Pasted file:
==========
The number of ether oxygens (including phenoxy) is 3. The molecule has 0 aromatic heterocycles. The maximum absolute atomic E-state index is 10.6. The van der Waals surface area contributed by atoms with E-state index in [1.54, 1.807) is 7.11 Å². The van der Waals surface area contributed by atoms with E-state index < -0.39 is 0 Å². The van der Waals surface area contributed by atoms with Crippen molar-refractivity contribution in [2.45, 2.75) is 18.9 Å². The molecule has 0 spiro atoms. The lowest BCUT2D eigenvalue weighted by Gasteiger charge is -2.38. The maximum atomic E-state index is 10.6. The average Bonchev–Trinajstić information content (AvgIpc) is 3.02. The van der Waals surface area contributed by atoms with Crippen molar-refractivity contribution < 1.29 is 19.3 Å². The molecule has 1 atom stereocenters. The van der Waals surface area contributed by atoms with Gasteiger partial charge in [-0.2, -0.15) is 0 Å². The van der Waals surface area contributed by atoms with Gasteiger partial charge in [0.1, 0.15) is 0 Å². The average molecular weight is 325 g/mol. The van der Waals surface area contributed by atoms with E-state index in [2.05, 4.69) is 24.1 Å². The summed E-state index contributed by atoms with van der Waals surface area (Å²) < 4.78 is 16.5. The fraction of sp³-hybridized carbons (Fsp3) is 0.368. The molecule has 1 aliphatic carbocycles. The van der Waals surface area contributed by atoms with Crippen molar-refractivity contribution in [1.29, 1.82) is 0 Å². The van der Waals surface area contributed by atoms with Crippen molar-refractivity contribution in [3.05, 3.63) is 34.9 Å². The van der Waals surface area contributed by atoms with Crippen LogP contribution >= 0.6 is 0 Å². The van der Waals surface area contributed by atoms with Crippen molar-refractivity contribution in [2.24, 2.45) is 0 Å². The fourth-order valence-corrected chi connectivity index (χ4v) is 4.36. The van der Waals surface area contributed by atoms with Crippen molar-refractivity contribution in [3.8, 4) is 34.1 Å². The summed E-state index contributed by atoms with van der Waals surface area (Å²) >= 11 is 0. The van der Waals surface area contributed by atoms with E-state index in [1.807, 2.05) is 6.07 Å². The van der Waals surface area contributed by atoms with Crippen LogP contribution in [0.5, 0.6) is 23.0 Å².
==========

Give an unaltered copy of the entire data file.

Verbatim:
The number of ether oxygens (including phenoxy) is 3. The molecule has 0 aromatic heterocycles. The maximum absolute atomic E-state index is 10.6. The van der Waals surface area contributed by atoms with E-state index in [1.54, 1.807) is 7.11 Å². The van der Waals surface area contributed by atoms with E-state index < -0.39 is 0 Å². The van der Waals surface area contributed by atoms with Crippen molar-refractivity contribution in [2.45, 2.75) is 18.9 Å². The molecule has 0 spiro atoms. The lowest BCUT2D eigenvalue weighted by Gasteiger charge is -2.38. The maximum atomic E-state index is 10.6. The average Bonchev–Trinajstić information content (AvgIpc) is 3.02. The van der Waals surface area contributed by atoms with Crippen molar-refractivity contribution < 1.29 is 19.3 Å². The molecule has 1 atom stereocenters. The van der Waals surface area contributed by atoms with Gasteiger partial charge in [-0.2, -0.15) is 0 Å². The van der Waals surface area contributed by atoms with Gasteiger partial charge in [0.1, 0.15) is 0 Å². The average molecular weight is 325 g/mol. The van der Waals surface area contributed by atoms with E-state index in [2.05, 4.69) is 24.1 Å². The summed E-state index contributed by atoms with van der Waals surface area (Å²) < 4.78 is 16.5. The fraction of sp³-hybridized carbons (Fsp3) is 0.368. The molecule has 1 aliphatic carbocycles. The van der Waals surface area contributed by atoms with Crippen molar-refractivity contribution in [1.29, 1.82) is 0 Å². The van der Waals surface area contributed by atoms with Crippen molar-refractivity contribution in [3.05, 3.63) is 34.9 Å². The van der Waals surface area contributed by atoms with Crippen LogP contribution >= 0.6 is 0 Å². The van der Waals surface area contributed by atoms with Crippen molar-refractivity contribution in [2.24, 2.45) is 0 Å². The fourth-order valence-corrected chi connectivity index (χ4v) is 4.36. The van der Waals surface area contributed by atoms with Crippen molar-refractivity contribution in [3.8, 4) is 34.1 Å². The summed E-state index contributed by atoms with van der Waals surface area (Å²) >= 11 is 0. The van der Waals surface area contributed by atoms with E-state index in [1.807, 2.05) is 6.07 Å². The van der Waals surface area contributed by atoms with Crippen LogP contribution in [0.5, 0.6) is 23.0 Å².